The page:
The director of the U.S. Consumer Financial Protection Bureau said a new rule is forthcoming to prevent most mortgage servicers from imposing charges for hazard insurance – unless there is a “reasonable” concern that a borrower will not secure a policy.
The Consumer Financial Protection Bureau received 13,210 complaints from credit card and mortgage holders between July 21, 2011, when the agency was launched, and Dec. 31. The CFPB expects to handle consumer complaints on all financial products and services within its authority by the end of 2012.
The venerable Federal Trade Commission had been working to protect consumers from unfair business practices for 96 years when Wall Street reform in 2010 created the Consumer Financial Protection Bureau to expand and centralize protections against unfair lending practices. Now, the two agencies are officially cooperating with each other.
New rules for international money transfers by U.S. remittance providers generally require full disclosure of the exchange rate and all fees associated with a transfer. The new rules also require remittance transfer providers to investigate disputes and remedy errors.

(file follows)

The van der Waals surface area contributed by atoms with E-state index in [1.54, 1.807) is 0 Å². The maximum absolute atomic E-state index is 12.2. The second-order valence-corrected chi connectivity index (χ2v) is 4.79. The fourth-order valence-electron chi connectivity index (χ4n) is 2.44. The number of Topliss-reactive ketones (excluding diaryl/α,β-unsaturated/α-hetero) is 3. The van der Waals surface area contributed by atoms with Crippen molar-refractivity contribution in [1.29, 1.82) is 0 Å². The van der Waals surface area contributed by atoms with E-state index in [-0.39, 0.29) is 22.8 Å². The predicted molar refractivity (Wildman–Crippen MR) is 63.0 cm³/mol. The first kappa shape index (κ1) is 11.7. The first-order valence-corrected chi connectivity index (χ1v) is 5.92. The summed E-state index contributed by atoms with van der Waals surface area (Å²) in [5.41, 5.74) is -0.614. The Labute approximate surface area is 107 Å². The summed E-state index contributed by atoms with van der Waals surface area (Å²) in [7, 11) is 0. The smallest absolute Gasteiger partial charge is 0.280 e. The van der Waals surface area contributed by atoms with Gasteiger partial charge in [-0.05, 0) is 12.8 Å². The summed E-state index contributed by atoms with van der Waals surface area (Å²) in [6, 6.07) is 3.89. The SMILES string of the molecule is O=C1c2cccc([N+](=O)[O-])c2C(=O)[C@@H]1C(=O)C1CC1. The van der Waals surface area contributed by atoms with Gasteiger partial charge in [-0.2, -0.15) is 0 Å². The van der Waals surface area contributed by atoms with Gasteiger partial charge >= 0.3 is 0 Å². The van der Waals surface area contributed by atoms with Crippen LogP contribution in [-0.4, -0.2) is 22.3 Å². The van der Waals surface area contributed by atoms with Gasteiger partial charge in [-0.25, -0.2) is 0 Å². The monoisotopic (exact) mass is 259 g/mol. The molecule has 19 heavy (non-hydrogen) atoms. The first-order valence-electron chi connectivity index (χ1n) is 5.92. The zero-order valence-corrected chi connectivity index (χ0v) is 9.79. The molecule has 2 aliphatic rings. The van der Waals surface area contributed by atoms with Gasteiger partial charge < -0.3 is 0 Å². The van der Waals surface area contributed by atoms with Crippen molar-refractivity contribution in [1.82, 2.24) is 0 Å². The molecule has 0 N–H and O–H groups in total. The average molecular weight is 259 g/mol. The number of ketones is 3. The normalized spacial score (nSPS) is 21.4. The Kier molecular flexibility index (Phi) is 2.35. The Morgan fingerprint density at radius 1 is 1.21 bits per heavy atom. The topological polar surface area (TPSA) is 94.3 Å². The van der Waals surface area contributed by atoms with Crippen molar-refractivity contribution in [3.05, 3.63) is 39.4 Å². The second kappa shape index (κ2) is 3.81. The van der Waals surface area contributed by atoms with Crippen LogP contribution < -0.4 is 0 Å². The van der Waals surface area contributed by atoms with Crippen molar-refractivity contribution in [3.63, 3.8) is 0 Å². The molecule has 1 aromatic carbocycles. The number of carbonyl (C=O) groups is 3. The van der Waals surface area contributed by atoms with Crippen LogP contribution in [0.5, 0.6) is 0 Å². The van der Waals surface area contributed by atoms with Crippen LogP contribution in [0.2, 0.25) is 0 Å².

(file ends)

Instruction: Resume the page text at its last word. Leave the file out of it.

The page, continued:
Payday loans provide consumers quick cash, but they also are notorious for terms that can equal an annual percentage rate of more than 400 percent. Often, these small-amount loans must be repaid before the costumer’s next paycheck arrives.
The nation’s new consumer watchdog is preparing to supervise “nonbanks” as part of its mandate to protect Americans from deceptive or abusive lending practices. For markets – such as debt collection, consumer reporting, auto financing, and money services businesses – the CFPB said it can supervise “larger participants,” but it must define what a “larger participant” means.
Bypassing staunch GOP opposition, President Obama today appointed former Ohio attorney general Richard Cordray to head the six-month-old Consumer Financial Protection Bureau, exercising his “recess appointment” authority. Doing so is already creating more partisan bickering over the controversial agency, which opened its doors in July, one year after its creation was mandated by the Dodd-Frank financial reform legislation.